Discover Tiverton, Ontario: A Historical and Cultural Gem

Tiverton, Ontario is a charming community nestled in the Municipality of Kincardine, Bruce County, Canada. Located near the serene shore of Lake Huron on Highway 21, Tiverton lies between the towns of Port Elgin and Kincardine.

The Rich History of Tiverton, Ontario

The name 'Tiverton' traces its roots back to a town in Devon, England. The story goes that when Norman McInnis and other petitioners applied for a post-office, they initially suggested the name "St. Andrews." However, the department rejected this proposal due to the existence of another post-office with the same name. Among several names proposed, "Tiverton" was chosen. This name was inspired by the borough for which Lord Palmerston, the English Prime Minister, sat in Parliament, which likely influenced the final decision.

The first settler, Timothy Allan, entered the primeval forest that covered the present site of Tiverton in the fall of 1850. The north part of Kincardine Township had just been surveyed, but the survey of the part of Bruce Township where Tiverton now stands had not yet begun. The clearing of the bush continued for several years before the idea of a village at that spot was conceived.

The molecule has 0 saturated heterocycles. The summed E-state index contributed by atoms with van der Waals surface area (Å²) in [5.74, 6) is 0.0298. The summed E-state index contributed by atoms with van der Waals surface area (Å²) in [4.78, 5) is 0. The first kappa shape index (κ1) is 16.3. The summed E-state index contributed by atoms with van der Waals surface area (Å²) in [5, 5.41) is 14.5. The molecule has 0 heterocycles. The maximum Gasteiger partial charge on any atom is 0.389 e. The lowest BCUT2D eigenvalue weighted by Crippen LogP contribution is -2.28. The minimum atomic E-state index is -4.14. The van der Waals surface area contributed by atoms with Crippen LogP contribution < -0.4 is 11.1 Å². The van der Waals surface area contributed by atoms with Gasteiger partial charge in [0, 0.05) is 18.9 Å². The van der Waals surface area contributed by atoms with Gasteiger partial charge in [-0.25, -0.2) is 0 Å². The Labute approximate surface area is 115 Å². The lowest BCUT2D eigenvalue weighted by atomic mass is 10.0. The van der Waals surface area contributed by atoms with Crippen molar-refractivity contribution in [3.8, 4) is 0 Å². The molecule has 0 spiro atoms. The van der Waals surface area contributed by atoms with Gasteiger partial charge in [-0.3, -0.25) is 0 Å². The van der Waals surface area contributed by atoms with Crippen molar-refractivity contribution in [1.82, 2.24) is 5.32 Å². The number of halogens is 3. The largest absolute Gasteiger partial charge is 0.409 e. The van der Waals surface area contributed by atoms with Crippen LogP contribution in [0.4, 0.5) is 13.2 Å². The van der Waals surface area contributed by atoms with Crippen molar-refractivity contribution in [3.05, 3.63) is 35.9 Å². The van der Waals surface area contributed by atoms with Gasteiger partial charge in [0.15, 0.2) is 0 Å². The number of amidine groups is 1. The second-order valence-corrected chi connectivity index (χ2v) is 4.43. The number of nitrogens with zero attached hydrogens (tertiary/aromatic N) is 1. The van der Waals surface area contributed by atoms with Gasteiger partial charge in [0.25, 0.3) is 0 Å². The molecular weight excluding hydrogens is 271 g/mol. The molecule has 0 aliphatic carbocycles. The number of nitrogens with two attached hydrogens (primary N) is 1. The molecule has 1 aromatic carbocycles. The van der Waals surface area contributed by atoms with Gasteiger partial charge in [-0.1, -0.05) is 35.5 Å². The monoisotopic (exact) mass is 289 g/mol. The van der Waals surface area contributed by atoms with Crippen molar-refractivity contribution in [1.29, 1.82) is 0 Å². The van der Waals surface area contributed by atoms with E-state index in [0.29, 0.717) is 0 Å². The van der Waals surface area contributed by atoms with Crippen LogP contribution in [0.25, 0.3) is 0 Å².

In 1857, Norman McInnis opened a store, marking the year Tiverton began to take shape. However, it wasn't until 1860 that the village was officially named "Tiverton," coinciding with the opening of the post-office. McInnis, who is often considered the founder of the village, was naturally appointed as the postmaster.

McInnis also launched the first manufacturing industry in Tiverton, a pot and pearl-ash factory, in September 1860. This was followed by a wool-carding mill run by A. McBain, which later passed into the hands of James McLeod. By the end of the 1860s, a grist mill and a second store, opened by John Dewar, were added to the village's growing list of industries.

Over the next decade, Tiverton evolved into a bustling market. The grain purchased there was delivered at one of the warehouses at Inverhuron. However, this business ceased with the burning of these warehouses in 1882. During these years, the village reached its peak as a business center, with new industries such as a sawmill, a planing-mill, and machine shop emerging. The most prominent among these was John McDonald's tannery, which employed about twenty-five hands and produced about $20,000 worth of leather per annum.

Demographics of Tiverton, Ontario

According to the 2021 Census of Population conducted by Statistics Canada, Tiverton had a population of 717, living in 313 of its 382 total private dwellings. This represented a slight decrease of -1.1% from its 2016 population of 725. With a land area of 2.26 km2 (0.87 sq mi), Tiverton had a population density of 317.3/km2 (821.7/sq mi) in 2021.

Tiverton, Ontario, with its rich history and vibrant community, offers a unique blend of past and present. Whether you're a history enthusiast or a nature lover, Tiverton promises an unforgettable experience.